I Am A Whiner
CANADIAN WORKERS WERE LESS SATISFIED THAN THEIR AMERICAN COUSINS...
Maybe that Canadian beer company who is soon going to be half American should change their slogan from “I Am Canadian” to “I Am a Whiner”. That’s because Canadians are some of the biggest complainers in the world.
Our number one complaint seems to be about the weather. What is that about? We live in a country with only two seasons, winter and mosquito. It will continue to be that way and even with global warming it will still be too cold in June to do anything but play hockey. This year there has been frost in every month so far in most of the Prairie Provinces, and unless we have a massive heat wave in November and December we just might have frost once every month for the first time ever.
Canadians’ second major complaint is about politicians. Everyone you talk to doesn’t like one or all of the choices. I would vote for N.Ovtabov (None of the Above) and so would many others if it were ever offered as an option. We blame politicians for everything. They are too slow to act on the things that need to be fixed and too fast to collect another layer of my skin in taxes.
Taxes, that’s complaint number three. The problem with our taxation system is that governments are addicted to our money. They can’t ever seem to get enough. They always want more. And even when they get more, like the extra $9 billion dollars in surplus taxes the Feds collected in 2003, instead of saying sorry and giving it back, they immediately start fighting amongst themselves about who should get to spend it.
The weather sucks, our politicians are brain-dead, crooks, or both, and we feel abused by our taxation system. All good topics to complain about and Canadians are very good at it. But at least we have good jobs and safe workplaces to be grateful for. Grateful? Not really. It seems that Canadians have let their whining get out of hand and now we have the research to prove it.
A new study by the Gallup Organization measured job satisfaction of workers in Canada, the United States and Great Britain. Their research showed that about 40 percent of American workers are completely satisfied with jobs and their workplaces, versus less than 30 percent of Canadians, and 25 percent for the British.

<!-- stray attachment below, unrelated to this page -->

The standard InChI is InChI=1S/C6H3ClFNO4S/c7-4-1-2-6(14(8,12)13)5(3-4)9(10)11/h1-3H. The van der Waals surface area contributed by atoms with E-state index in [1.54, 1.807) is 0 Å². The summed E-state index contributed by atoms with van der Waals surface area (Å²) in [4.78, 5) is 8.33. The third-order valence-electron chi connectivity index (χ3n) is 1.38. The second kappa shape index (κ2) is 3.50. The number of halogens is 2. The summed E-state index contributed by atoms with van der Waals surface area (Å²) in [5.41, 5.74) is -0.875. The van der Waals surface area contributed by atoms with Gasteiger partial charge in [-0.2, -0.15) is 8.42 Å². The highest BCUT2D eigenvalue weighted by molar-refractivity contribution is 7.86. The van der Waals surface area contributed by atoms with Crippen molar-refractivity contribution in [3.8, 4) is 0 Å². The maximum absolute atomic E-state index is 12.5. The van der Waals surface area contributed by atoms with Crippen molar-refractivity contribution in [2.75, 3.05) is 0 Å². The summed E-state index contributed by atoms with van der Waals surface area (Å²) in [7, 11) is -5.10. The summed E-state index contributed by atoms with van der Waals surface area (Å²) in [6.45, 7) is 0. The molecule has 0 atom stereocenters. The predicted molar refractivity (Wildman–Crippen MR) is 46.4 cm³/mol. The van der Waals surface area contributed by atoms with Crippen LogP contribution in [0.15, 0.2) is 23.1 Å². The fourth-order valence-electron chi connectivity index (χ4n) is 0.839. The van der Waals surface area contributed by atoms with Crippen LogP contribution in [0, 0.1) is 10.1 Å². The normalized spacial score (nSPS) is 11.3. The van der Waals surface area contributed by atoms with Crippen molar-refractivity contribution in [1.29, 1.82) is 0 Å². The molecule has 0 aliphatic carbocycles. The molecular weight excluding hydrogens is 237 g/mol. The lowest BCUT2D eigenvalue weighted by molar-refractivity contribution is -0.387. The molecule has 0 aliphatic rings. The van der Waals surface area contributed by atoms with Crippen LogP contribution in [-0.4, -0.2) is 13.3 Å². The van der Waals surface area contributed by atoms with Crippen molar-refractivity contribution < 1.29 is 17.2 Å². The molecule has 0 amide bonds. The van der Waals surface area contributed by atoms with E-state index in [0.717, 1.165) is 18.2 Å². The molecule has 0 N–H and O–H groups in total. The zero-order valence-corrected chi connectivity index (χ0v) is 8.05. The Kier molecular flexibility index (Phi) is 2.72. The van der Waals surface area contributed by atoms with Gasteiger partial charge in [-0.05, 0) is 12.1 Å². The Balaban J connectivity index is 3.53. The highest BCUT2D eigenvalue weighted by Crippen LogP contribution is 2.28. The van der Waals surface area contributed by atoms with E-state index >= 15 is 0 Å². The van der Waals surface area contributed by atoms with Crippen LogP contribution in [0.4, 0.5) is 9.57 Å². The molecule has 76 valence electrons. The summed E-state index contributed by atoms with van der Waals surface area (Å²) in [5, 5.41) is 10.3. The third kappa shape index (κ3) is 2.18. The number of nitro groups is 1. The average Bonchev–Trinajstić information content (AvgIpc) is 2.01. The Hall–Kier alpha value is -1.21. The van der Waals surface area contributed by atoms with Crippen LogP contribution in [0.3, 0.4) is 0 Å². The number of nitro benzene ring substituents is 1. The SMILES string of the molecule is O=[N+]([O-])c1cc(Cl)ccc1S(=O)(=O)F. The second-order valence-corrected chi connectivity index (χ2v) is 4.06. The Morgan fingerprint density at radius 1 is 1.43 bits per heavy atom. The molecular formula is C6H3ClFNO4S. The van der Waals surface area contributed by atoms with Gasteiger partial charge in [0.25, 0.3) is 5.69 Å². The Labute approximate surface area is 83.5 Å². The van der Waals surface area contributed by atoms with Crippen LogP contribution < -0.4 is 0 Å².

The survey of more than 7,200 American, Canadian, and British employees also showed that Canadians were less satisfied than their American cousins with almost every aspect of their working lives, even on things like vacation time, where they receive a lot more than the Americans. In most cases two weeks more.
Not only are American workers much more likely to be completely satisfied with their working lives, but they even seem to like their bosses. According to a recent Gallup Employee Outlook poll, three in four American employees (75%) of for-profit, private sector companies say that their boss is "great" or "excellent" to work for. On the other hand, about one in five employees rate their boss as "only fair" or "poor."
Canadians, with the exception of enlightened Workplace Today readers, feel free to declare open season on their boss. We have “report your bad boss” snitch lines, “how bad is your boss?” websites, and a culture where you have to wonder why anyone would take on any position of authority. Not only do bosses bear the brunt of the coffee room bitterness, but seldom will you hear anyone contradict the complainers.
Maybe it is about time to push back a little on Canada, Whiner Nation. On the weather, I agree. But you know we’ve learned to be very good hockey players, men and women, and when we aren’t swatting black flies, we do enjoy our time at the cottage. On politicians, somebody once said that you get the government you deserve, and maybe more of us who have opinions and ideas should get involved if we want to see a difference. On taxes, at least they don’t seem to be going up as much, and maybe our complaints are being heard if not listened to.
Around work and working conditions I think that Canadian workers, in whatever industry or sector they work, should put a sock in the whine engine. None of us have much to complain about, not at least compared to almost everywhere else in the world. A nice big piece of humble and grateful pie to go with that Canadian whine.
New and Renewing
Welcome the associations' renewing and long-time members
Quarterly message from IPM's President, Brian Pascal.
Spotlight on Members
Find out more about IPM's members.
News and events from chapters across Canada
Articles of current topical interest.
IPM's National Board
Find out who's who in our associations across Canada
Members Quarterly Achives